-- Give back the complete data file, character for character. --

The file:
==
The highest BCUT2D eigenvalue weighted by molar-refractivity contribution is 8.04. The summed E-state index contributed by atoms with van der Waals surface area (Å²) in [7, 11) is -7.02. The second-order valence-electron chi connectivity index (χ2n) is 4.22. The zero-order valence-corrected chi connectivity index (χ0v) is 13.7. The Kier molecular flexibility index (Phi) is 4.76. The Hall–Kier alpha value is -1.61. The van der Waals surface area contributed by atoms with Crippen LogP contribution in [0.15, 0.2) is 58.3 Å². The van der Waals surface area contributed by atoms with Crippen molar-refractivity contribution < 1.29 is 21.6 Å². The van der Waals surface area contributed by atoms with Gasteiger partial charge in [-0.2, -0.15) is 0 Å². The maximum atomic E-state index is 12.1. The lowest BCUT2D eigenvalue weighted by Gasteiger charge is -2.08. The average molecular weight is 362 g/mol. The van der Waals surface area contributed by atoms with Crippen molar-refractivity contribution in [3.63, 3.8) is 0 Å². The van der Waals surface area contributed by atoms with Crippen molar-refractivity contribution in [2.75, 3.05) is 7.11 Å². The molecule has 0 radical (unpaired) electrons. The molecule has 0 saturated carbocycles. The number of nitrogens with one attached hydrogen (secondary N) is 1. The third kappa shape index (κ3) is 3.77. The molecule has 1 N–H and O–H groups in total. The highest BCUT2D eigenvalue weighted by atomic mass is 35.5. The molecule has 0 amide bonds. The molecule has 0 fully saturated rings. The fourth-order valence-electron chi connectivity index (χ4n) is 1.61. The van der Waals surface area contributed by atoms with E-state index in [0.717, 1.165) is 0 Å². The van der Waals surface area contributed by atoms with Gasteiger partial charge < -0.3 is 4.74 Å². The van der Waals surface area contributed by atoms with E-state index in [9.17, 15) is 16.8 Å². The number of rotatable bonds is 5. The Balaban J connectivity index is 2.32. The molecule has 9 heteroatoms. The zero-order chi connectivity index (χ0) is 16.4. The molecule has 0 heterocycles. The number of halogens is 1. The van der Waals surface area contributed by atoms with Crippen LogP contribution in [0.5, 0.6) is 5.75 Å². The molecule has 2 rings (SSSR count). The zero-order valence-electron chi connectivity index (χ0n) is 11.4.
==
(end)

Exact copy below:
The highest BCUT2D eigenvalue weighted by molar-refractivity contribution is 8.04. The summed E-state index contributed by atoms with van der Waals surface area (Å²) in [7, 11) is -7.02. The second-order valence-electron chi connectivity index (χ2n) is 4.22. The zero-order valence-corrected chi connectivity index (χ0v) is 13.7. The Kier molecular flexibility index (Phi) is 4.76. The Hall–Kier alpha value is -1.61. The van der Waals surface area contributed by atoms with Crippen LogP contribution in [0.15, 0.2) is 58.3 Å². The van der Waals surface area contributed by atoms with Crippen molar-refractivity contribution < 1.29 is 21.6 Å². The van der Waals surface area contributed by atoms with Gasteiger partial charge in [-0.2, -0.15) is 0 Å². The maximum atomic E-state index is 12.1. The lowest BCUT2D eigenvalue weighted by Gasteiger charge is -2.08. The average molecular weight is 362 g/mol. The van der Waals surface area contributed by atoms with Crippen molar-refractivity contribution in [3.63, 3.8) is 0 Å². The van der Waals surface area contributed by atoms with Crippen molar-refractivity contribution in [2.75, 3.05) is 7.11 Å². The molecule has 0 radical (unpaired) electrons. The molecule has 0 saturated carbocycles. The number of nitrogens with one attached hydrogen (secondary N) is 1. The third kappa shape index (κ3) is 3.77. The molecule has 1 N–H and O–H groups in total. The highest BCUT2D eigenvalue weighted by atomic mass is 35.5. The molecule has 0 amide bonds. The molecule has 0 fully saturated rings. The fourth-order valence-electron chi connectivity index (χ4n) is 1.61. The van der Waals surface area contributed by atoms with E-state index in [0.717, 1.165) is 0 Å². The van der Waals surface area contributed by atoms with Gasteiger partial charge < -0.3 is 4.74 Å². The van der Waals surface area contributed by atoms with E-state index in [9.17, 15) is 16.8 Å². The number of rotatable bonds is 5. The Balaban J connectivity index is 2.32. The molecule has 9 heteroatoms. The zero-order chi connectivity index (χ0) is 16.4. The molecule has 0 heterocycles. The number of halogens is 1. The van der Waals surface area contributed by atoms with Crippen LogP contribution in [0.5, 0.6) is 5.75 Å². The molecule has 2 rings (SSSR count). The zero-order valence-electron chi connectivity index (χ0n) is 11.4.